Summary Langerhans cell histiocytosis (LCH) is a group of granulomatous disorders in which abnormal Langerhans cells proliferate as either a localized lesion in a single bone or disseminated disease involving two or more organs or systems. Because the different LCH forms exhibit significantly elevated levels of inflammatory molecules, including pro-inflammatory cytokines and tissue-degrading enzymes, we investigated for a possible viral trigger in LCH pathogenesis. We looked for Merkel cell polyomavirus (MCPyV) in peripheral blood cells and tissues using quantitative real-time PCR and immunohistochemistry staining with anti-MCPyV large T-antigen antibody. Our findings revealed elevated amounts of MCPyV DNA in the peripheral blood cells of 2 of 3 patients affected by LCH with high-risk organ involvement (RO+) and absence of MCPyV DNA in the blood cells in all 12 LCH-RO- patients (P =.029). With lower viral loads (0.002-0.033 copies/cell), an elevated number of MCPyV DNA sequences was detected in 12 LCH tissues in comparison with control tissues obtained from patients with reactive lymphoid hyperplasia (0/5; P =.0007), skin diseases not related to LCH in children younger than 2 years (0/11; P =.0007), or dermatopathic lymphadenopathy (5/20; P =.0002). The data, including frequent but lower viral loads and low large-T antigen expression rate (2/13 LCH tissues), suggest that development of LCH as a reactive rather than a neoplastic process may be related to MCPyV infection.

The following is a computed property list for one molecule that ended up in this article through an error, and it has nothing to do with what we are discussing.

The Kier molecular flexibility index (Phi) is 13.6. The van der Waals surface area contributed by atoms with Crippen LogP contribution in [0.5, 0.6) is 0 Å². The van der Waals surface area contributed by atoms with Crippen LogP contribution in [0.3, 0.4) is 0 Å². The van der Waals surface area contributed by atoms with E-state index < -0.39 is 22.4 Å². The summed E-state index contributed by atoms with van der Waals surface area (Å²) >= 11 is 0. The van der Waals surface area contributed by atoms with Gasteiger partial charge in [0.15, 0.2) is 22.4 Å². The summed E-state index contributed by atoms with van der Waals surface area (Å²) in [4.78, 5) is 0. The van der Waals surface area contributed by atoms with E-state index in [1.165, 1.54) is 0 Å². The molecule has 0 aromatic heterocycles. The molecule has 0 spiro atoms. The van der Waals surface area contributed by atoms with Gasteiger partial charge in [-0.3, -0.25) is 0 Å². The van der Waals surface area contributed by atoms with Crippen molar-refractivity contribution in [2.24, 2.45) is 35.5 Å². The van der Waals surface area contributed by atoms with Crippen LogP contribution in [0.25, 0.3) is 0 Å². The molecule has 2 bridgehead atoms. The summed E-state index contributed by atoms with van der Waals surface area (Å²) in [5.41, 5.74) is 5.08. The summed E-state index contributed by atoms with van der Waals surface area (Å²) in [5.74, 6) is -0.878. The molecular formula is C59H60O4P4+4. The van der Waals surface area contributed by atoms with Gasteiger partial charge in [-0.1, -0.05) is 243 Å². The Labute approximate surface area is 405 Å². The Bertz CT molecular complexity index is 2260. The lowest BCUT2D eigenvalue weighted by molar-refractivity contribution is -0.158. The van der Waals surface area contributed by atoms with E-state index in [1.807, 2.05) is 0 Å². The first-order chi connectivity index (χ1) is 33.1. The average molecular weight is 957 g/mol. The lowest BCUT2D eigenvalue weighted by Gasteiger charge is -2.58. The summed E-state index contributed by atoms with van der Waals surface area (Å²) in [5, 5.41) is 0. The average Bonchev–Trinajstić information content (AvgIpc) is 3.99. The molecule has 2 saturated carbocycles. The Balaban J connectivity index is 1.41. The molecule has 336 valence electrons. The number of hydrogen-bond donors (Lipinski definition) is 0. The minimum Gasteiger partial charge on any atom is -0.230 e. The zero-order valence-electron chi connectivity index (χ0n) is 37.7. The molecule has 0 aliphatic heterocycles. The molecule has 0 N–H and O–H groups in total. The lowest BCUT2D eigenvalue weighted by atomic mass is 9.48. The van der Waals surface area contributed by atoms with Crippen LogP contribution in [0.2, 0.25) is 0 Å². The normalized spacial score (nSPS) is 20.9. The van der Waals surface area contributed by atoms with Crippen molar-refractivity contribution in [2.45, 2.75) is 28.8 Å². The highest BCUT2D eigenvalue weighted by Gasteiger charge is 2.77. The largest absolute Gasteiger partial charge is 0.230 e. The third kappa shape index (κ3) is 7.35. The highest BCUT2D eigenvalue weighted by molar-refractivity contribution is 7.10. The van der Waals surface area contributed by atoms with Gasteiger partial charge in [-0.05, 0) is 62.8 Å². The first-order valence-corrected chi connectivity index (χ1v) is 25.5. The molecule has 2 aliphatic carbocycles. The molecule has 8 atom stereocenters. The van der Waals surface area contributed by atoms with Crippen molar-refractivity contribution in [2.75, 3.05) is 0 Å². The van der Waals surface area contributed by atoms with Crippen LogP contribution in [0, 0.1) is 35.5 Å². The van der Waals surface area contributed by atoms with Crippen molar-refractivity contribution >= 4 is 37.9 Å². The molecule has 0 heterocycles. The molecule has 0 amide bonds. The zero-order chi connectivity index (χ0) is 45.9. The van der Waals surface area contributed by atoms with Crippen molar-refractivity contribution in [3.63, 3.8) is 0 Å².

- Dermatopathic lymphadenopathy
- Langerhans cell histiocytosis
- Langerhans cells
- Merkel cell polyomavirus
- Multiplex quantitative real-time PCR
ASJC Scopus subject areas
- Pathology and Forensic Medicine